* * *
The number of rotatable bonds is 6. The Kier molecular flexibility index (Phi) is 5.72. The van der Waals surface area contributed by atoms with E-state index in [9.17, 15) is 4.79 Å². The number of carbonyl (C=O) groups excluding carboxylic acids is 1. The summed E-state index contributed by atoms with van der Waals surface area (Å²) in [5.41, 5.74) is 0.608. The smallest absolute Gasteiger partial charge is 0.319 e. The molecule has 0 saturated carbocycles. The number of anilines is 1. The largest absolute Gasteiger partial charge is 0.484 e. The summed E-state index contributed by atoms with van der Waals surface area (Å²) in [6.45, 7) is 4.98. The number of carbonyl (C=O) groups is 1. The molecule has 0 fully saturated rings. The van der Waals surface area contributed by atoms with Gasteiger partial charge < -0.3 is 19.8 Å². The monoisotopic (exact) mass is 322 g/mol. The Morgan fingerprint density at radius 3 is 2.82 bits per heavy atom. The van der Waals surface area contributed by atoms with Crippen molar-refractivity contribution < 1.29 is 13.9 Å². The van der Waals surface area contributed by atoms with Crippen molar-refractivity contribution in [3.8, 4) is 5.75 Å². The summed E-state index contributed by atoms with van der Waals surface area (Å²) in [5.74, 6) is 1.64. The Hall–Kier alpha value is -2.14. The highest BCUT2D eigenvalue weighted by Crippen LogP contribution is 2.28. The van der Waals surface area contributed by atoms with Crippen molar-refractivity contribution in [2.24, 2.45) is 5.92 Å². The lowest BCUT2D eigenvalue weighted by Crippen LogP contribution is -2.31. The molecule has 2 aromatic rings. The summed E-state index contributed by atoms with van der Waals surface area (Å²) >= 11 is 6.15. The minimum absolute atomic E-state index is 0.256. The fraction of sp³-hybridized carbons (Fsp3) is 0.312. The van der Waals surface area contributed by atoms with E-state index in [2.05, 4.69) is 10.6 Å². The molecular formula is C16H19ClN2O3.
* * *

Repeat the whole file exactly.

The number of rotatable bonds is 6. The Kier molecular flexibility index (Phi) is 5.72. The van der Waals surface area contributed by atoms with E-state index in [9.17, 15) is 4.79 Å². The number of carbonyl (C=O) groups excluding carboxylic acids is 1. The summed E-state index contributed by atoms with van der Waals surface area (Å²) in [5.41, 5.74) is 0.608. The smallest absolute Gasteiger partial charge is 0.319 e. The molecule has 0 saturated carbocycles. The number of anilines is 1. The largest absolute Gasteiger partial charge is 0.484 e. The summed E-state index contributed by atoms with van der Waals surface area (Å²) in [6.45, 7) is 4.98. The number of carbonyl (C=O) groups is 1. The molecule has 0 fully saturated rings. The van der Waals surface area contributed by atoms with Gasteiger partial charge < -0.3 is 19.8 Å². The monoisotopic (exact) mass is 322 g/mol. The Morgan fingerprint density at radius 3 is 2.82 bits per heavy atom. The van der Waals surface area contributed by atoms with Crippen molar-refractivity contribution < 1.29 is 13.9 Å². The van der Waals surface area contributed by atoms with Crippen molar-refractivity contribution in [3.8, 4) is 5.75 Å². The summed E-state index contributed by atoms with van der Waals surface area (Å²) in [5.74, 6) is 1.64. The Hall–Kier alpha value is -2.14. The highest BCUT2D eigenvalue weighted by Crippen LogP contribution is 2.28. The van der Waals surface area contributed by atoms with Crippen molar-refractivity contribution in [2.24, 2.45) is 5.92 Å². The lowest BCUT2D eigenvalue weighted by Crippen LogP contribution is -2.31. The molecule has 2 aromatic rings. The summed E-state index contributed by atoms with van der Waals surface area (Å²) >= 11 is 6.15. The minimum absolute atomic E-state index is 0.256. The fraction of sp³-hybridized carbons (Fsp3) is 0.312. The van der Waals surface area contributed by atoms with E-state index in [2.05, 4.69) is 10.6 Å². The molecular formula is C16H19ClN2O3.